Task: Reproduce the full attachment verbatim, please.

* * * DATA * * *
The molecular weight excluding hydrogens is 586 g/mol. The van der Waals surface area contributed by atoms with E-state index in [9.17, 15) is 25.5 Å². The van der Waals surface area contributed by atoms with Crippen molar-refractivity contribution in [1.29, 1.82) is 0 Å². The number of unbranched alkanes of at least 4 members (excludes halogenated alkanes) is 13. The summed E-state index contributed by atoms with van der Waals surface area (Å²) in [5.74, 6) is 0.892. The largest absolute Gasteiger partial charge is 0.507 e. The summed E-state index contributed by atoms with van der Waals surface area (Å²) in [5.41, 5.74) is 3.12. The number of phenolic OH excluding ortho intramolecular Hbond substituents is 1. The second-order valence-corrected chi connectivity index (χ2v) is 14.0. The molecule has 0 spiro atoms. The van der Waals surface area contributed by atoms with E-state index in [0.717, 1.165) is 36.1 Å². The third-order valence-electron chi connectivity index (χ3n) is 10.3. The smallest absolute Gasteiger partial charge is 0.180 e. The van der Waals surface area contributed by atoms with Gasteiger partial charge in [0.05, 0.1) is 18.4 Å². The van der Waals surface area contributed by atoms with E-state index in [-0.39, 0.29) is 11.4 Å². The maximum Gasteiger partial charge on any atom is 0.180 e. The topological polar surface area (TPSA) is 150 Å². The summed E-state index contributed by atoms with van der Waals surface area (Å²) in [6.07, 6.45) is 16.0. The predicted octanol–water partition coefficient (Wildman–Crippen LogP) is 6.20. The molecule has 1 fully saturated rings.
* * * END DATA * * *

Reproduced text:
The molecular weight excluding hydrogens is 586 g/mol. The van der Waals surface area contributed by atoms with E-state index in [9.17, 15) is 25.5 Å². The van der Waals surface area contributed by atoms with Crippen molar-refractivity contribution in [1.29, 1.82) is 0 Å². The number of unbranched alkanes of at least 4 members (excludes halogenated alkanes) is 13. The summed E-state index contributed by atoms with van der Waals surface area (Å²) in [5.74, 6) is 0.892. The largest absolute Gasteiger partial charge is 0.507 e. The summed E-state index contributed by atoms with van der Waals surface area (Å²) in [5.41, 5.74) is 3.12. The number of phenolic OH excluding ortho intramolecular Hbond substituents is 1. The second-order valence-corrected chi connectivity index (χ2v) is 14.0. The molecule has 0 spiro atoms. The van der Waals surface area contributed by atoms with E-state index in [0.717, 1.165) is 36.1 Å². The third-order valence-electron chi connectivity index (χ3n) is 10.3. The smallest absolute Gasteiger partial charge is 0.180 e. The van der Waals surface area contributed by atoms with Gasteiger partial charge in [0.05, 0.1) is 18.4 Å². The van der Waals surface area contributed by atoms with E-state index in [-0.39, 0.29) is 11.4 Å². The maximum Gasteiger partial charge on any atom is 0.180 e. The topological polar surface area (TPSA) is 150 Å². The summed E-state index contributed by atoms with van der Waals surface area (Å²) in [6.07, 6.45) is 16.0. The predicted octanol–water partition coefficient (Wildman–Crippen LogP) is 6.20. The molecule has 1 fully saturated rings.